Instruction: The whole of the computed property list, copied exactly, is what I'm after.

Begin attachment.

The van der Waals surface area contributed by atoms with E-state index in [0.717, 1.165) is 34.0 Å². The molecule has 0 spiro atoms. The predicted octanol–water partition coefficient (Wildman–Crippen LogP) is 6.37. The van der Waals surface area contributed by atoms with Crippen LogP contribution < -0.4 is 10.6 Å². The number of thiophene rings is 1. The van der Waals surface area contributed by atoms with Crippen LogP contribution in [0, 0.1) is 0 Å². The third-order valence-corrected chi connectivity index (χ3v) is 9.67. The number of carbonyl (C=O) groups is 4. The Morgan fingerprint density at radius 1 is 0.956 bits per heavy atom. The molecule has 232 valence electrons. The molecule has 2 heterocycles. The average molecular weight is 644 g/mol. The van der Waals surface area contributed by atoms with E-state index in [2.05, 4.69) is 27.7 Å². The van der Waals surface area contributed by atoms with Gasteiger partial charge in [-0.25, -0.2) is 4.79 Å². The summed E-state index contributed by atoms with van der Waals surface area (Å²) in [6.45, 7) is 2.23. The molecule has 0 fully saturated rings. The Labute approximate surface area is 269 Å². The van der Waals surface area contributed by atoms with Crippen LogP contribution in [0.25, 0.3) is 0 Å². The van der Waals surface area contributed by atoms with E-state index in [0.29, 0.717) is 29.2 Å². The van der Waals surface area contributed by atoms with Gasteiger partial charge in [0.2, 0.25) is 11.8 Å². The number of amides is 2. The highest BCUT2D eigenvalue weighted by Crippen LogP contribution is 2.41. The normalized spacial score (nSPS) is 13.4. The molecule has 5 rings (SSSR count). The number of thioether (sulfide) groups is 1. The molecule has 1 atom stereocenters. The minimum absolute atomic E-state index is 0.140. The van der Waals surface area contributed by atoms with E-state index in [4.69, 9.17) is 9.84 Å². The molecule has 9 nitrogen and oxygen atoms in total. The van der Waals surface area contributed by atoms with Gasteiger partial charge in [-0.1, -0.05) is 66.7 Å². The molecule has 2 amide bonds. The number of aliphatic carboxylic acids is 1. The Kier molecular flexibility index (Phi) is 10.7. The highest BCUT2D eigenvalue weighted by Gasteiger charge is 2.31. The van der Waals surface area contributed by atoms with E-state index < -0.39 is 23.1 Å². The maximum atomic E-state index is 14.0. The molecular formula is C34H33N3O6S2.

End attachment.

The van der Waals surface area contributed by atoms with E-state index in [0.717, 1.165) is 34.0 Å². The molecule has 0 spiro atoms. The predicted octanol–water partition coefficient (Wildman–Crippen LogP) is 6.37. The van der Waals surface area contributed by atoms with Crippen LogP contribution < -0.4 is 10.6 Å². The number of thiophene rings is 1. The van der Waals surface area contributed by atoms with Crippen LogP contribution in [0, 0.1) is 0 Å². The third-order valence-corrected chi connectivity index (χ3v) is 9.67. The number of carbonyl (C=O) groups is 4. The Morgan fingerprint density at radius 1 is 0.956 bits per heavy atom. The molecule has 232 valence electrons. The molecule has 2 heterocycles. The average molecular weight is 644 g/mol. The van der Waals surface area contributed by atoms with E-state index in [2.05, 4.69) is 27.7 Å². The van der Waals surface area contributed by atoms with Gasteiger partial charge in [-0.25, -0.2) is 4.79 Å². The summed E-state index contributed by atoms with van der Waals surface area (Å²) in [6.45, 7) is 2.23. The molecule has 0 fully saturated rings. The Labute approximate surface area is 269 Å². The van der Waals surface area contributed by atoms with Crippen LogP contribution in [0.25, 0.3) is 0 Å². The van der Waals surface area contributed by atoms with E-state index in [0.29, 0.717) is 29.2 Å². The van der Waals surface area contributed by atoms with Gasteiger partial charge in [0.2, 0.25) is 11.8 Å². The number of amides is 2. The highest BCUT2D eigenvalue weighted by Crippen LogP contribution is 2.41. The normalized spacial score (nSPS) is 13.4. The molecule has 5 rings (SSSR count). The number of thioether (sulfide) groups is 1. The molecule has 1 atom stereocenters. The minimum absolute atomic E-state index is 0.140. The van der Waals surface area contributed by atoms with E-state index in [4.69, 9.17) is 9.84 Å². The molecule has 9 nitrogen and oxygen atoms in total. The van der Waals surface area contributed by atoms with Gasteiger partial charge in [-0.1, -0.05) is 66.7 Å². The molecule has 2 amide bonds. The number of aliphatic carboxylic acids is 1. The Kier molecular flexibility index (Phi) is 10.7. The highest BCUT2D eigenvalue weighted by Gasteiger charge is 2.31. The van der Waals surface area contributed by atoms with E-state index < -0.39 is 23.1 Å². The maximum atomic E-state index is 14.0. The molecular formula is C34H33N3O6S2.